Meet Francesca Vega – Forging Connections with the Community

Seattle Children’s welcomes Francesca Vega as its new vice president of External Affairs to lead the organization’s community and government relations work.

Vega joined Seattle Children’s on Feb. 27 and brings extensive expertise in advocacy and building coalitions and relationships with governments and community groups.

On the Pulse sat down with Vega to share more about her past experiences and upcoming plans to get to know Seattle Children’s and the community.


What excites you about joining Seattle Children’s?

Vega: I’m excited to be a sponge and learn about this organization — there’s a lot of diversity in the communities we serve and the external partners we collaborate with in our Washington, Alaska, Montana, and Idaho (WAMI) region. It’s interesting and dynamic.

How do you plan to get to know the workforce and organizational needs?

Vega: I think a big part of getting acquainted with a new organization includes listening — that means talking with people in different roles, from senior-level leaders to frontline colleagues. I’ve thought about what these first 90 days will look like, and I believe a lot of this time will involve sitting down with people and hearing about our challenges and strengths as an organization, asking how they’re feeling, and finding out what Seattle Children’s network and reach looks like.

How does external affairs work support Seattle Children’s health equity efforts?

Vega: Seattle Children’s is an anchor institution in the community. Our team will continue to think through how we marry elements of being an anchor institution with work related to community investment, procurement, diverse spending, building a workforce pipeline, etc., in a way that honors the challenges of the past, and looks forward to how we engage communities of color and those who — due to socioeconomics — have had their voice stifled.

What led you to work in external affairs?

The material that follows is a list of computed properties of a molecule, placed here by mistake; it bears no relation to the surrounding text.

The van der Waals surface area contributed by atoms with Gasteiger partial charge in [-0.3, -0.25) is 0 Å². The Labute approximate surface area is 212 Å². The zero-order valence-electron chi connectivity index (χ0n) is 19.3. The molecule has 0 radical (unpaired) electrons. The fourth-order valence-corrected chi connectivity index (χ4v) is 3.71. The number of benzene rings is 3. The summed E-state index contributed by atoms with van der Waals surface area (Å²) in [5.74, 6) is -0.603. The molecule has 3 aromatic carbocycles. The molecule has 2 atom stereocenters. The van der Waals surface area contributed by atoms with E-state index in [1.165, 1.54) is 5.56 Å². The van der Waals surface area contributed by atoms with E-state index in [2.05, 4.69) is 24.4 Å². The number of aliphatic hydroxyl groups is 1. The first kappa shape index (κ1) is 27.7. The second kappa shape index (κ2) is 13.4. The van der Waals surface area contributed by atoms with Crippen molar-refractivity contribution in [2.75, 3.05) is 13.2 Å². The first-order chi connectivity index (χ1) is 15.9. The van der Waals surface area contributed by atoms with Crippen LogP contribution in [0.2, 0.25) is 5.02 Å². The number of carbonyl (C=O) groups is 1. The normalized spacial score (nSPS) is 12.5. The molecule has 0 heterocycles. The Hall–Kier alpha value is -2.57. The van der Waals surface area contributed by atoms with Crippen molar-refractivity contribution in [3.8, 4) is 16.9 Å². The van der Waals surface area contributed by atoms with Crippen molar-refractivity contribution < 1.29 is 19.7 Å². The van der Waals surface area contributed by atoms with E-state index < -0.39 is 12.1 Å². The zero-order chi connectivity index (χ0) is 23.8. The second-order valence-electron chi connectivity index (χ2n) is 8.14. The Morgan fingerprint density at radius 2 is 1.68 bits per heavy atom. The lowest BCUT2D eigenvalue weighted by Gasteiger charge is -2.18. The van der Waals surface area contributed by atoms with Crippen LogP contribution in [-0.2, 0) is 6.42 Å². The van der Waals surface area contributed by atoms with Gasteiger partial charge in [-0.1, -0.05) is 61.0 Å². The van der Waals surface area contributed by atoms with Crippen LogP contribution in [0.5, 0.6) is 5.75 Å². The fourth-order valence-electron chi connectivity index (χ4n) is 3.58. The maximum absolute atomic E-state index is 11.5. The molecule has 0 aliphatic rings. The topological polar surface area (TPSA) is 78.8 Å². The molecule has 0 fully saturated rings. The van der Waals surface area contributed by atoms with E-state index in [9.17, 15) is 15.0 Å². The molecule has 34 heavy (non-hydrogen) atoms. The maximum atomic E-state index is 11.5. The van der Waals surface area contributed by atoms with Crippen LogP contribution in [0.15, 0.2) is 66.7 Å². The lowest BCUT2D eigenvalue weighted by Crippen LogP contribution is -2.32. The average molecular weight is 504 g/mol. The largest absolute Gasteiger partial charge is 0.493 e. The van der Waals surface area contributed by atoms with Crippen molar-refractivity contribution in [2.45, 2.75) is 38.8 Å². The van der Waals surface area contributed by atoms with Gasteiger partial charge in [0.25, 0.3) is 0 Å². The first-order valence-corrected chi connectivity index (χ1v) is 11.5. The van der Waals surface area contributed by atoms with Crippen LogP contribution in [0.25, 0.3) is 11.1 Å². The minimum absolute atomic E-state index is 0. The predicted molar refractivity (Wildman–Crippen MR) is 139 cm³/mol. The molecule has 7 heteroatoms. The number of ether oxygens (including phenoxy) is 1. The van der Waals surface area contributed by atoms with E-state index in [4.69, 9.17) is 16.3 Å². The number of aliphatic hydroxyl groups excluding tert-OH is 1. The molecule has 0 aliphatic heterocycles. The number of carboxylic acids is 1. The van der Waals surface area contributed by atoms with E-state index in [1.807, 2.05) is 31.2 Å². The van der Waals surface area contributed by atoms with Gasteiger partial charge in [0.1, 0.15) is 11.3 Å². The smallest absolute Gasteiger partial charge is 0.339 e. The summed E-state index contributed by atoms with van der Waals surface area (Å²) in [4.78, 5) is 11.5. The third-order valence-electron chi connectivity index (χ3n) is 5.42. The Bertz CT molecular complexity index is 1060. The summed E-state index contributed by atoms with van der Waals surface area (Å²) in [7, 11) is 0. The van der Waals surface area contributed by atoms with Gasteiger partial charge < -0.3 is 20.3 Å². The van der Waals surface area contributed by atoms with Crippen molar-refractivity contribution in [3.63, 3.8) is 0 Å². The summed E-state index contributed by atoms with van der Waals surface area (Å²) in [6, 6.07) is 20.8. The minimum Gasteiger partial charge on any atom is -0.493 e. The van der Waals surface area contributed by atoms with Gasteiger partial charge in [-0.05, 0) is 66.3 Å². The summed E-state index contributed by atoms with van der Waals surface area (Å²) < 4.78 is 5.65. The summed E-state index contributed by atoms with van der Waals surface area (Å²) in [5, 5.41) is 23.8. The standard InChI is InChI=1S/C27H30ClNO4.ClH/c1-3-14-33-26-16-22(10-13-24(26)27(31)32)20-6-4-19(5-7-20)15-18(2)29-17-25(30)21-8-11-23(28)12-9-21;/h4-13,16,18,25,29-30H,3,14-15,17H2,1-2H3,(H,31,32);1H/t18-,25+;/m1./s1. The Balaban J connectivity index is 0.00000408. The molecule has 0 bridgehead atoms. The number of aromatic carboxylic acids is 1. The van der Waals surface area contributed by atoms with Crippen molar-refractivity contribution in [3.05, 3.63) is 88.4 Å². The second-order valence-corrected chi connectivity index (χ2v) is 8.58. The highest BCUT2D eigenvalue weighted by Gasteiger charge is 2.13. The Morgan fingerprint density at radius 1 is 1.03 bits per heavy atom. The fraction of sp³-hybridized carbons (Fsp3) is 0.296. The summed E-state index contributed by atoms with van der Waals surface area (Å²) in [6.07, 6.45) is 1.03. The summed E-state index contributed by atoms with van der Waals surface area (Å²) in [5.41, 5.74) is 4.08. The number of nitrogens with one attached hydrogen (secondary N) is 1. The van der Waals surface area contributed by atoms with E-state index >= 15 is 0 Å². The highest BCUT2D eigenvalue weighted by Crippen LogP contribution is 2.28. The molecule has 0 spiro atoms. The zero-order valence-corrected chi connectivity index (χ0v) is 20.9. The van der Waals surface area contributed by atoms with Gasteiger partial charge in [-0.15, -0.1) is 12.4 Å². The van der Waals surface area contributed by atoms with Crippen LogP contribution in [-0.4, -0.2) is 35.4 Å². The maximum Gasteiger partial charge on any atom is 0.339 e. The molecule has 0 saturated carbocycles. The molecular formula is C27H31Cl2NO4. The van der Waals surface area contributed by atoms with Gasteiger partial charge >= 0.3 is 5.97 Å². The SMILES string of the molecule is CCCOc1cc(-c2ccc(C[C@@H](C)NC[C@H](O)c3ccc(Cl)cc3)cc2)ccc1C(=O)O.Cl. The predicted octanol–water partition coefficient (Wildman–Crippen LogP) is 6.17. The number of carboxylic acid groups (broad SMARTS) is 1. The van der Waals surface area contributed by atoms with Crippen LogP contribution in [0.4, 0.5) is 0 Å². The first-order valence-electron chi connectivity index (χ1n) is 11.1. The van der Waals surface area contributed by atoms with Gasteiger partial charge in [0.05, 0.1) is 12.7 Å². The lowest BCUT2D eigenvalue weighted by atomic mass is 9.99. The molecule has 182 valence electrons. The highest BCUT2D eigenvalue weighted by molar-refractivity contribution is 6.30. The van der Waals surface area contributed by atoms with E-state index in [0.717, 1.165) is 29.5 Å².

Vega: I started my career working in public policy in the California state legislature. Access to public education is something I feel strongly about, so when an opportunity to work in government relations at University of California, Los Angeles (UCLA) presented itself, I was thrilled. Most recently, I led the University of California San Francisco’s (UCSF) community and government relations and advocacy strategies. I really enjoy thinking about how an institution that’s an anchor in the region, like Seattle Children’s, can make an impact in the community, beyond the hospital walls.

What advice would you offer others interested in growing as leaders?

Vega: It sounds cliché, but I encourage people to find work or causes they are passionate about. At least for me, if my core values aren’t represented in my work in some way, then it’s hard to be successful. I think all the other factors that help make a career or job worth your while kind of dwindle in comparison to finding your sense of passion and purpose.

Can you share a bit about your background?

Vega: I’m from Yuba City, a small, rural, agricultural town in northern California with a large Latino population. Growing up, I quickly learned that not everyone has the same access to quality education. My sisters and I were the first in our family to attend and graduate from college. Growing up where I did and knowing peoples’ challenges has motivated me throughout my career to be a champion and advocate for others.

What are you looking forward to about living in Seattle?

Vega: I really started to focus on my wellness in the last few years as my professional responsibilities have grown. I love being outdoors and near the water. I’m also a major foodie, so I’m excited to check out the food scene in Seattle and find my new favorite restaurants. I’m also hoping to explore the larger Pacific Northwest region, and visiting Oregon, Canada and Montana. It’s a whole new frontier, which will be a lot of fun.